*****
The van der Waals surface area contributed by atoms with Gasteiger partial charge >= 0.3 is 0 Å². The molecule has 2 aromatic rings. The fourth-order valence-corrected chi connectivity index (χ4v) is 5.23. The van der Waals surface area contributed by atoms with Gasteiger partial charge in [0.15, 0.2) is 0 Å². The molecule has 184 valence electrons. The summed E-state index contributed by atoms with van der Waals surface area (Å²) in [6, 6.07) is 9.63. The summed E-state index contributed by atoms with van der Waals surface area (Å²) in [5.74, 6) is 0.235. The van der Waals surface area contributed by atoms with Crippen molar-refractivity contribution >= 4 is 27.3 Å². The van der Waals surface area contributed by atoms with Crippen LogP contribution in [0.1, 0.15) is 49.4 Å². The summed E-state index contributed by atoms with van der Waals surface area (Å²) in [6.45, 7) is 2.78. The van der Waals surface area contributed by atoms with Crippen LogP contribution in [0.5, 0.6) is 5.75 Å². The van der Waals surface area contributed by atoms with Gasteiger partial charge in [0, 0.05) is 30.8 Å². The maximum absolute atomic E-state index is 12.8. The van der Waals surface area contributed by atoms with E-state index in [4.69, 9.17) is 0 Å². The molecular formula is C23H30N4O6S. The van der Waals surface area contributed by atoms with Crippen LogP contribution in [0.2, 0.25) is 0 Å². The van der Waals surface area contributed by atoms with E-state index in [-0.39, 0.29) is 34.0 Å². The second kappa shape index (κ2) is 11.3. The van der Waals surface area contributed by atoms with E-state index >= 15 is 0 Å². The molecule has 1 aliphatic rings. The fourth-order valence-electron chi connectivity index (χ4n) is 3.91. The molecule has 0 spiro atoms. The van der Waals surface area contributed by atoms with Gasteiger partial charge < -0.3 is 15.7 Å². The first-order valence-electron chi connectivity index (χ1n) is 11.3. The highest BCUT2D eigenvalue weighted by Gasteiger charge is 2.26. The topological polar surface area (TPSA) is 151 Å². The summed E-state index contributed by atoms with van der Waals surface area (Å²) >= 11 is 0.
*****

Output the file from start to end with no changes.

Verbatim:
The van der Waals surface area contributed by atoms with Gasteiger partial charge >= 0.3 is 0 Å². The molecule has 2 aromatic rings. The fourth-order valence-corrected chi connectivity index (χ4v) is 5.23. The van der Waals surface area contributed by atoms with Gasteiger partial charge in [0.15, 0.2) is 0 Å². The molecule has 184 valence electrons. The summed E-state index contributed by atoms with van der Waals surface area (Å²) in [6, 6.07) is 9.63. The summed E-state index contributed by atoms with van der Waals surface area (Å²) in [5.74, 6) is 0.235. The van der Waals surface area contributed by atoms with Crippen molar-refractivity contribution >= 4 is 27.3 Å². The van der Waals surface area contributed by atoms with Crippen LogP contribution in [0.1, 0.15) is 49.4 Å². The summed E-state index contributed by atoms with van der Waals surface area (Å²) in [6.45, 7) is 2.78. The van der Waals surface area contributed by atoms with Crippen LogP contribution in [0.5, 0.6) is 5.75 Å². The van der Waals surface area contributed by atoms with Gasteiger partial charge in [0, 0.05) is 30.8 Å². The maximum absolute atomic E-state index is 12.8. The van der Waals surface area contributed by atoms with E-state index in [4.69, 9.17) is 0 Å². The molecular formula is C23H30N4O6S. The van der Waals surface area contributed by atoms with Crippen LogP contribution in [0.2, 0.25) is 0 Å². The van der Waals surface area contributed by atoms with E-state index in [-0.39, 0.29) is 34.0 Å². The second kappa shape index (κ2) is 11.3. The van der Waals surface area contributed by atoms with E-state index >= 15 is 0 Å². The molecule has 1 aliphatic rings. The fourth-order valence-electron chi connectivity index (χ4n) is 3.91. The molecule has 0 spiro atoms. The van der Waals surface area contributed by atoms with Gasteiger partial charge < -0.3 is 15.7 Å². The first-order valence-electron chi connectivity index (χ1n) is 11.3. The highest BCUT2D eigenvalue weighted by Gasteiger charge is 2.26. The topological polar surface area (TPSA) is 151 Å². The summed E-state index contributed by atoms with van der Waals surface area (Å²) >= 11 is 0.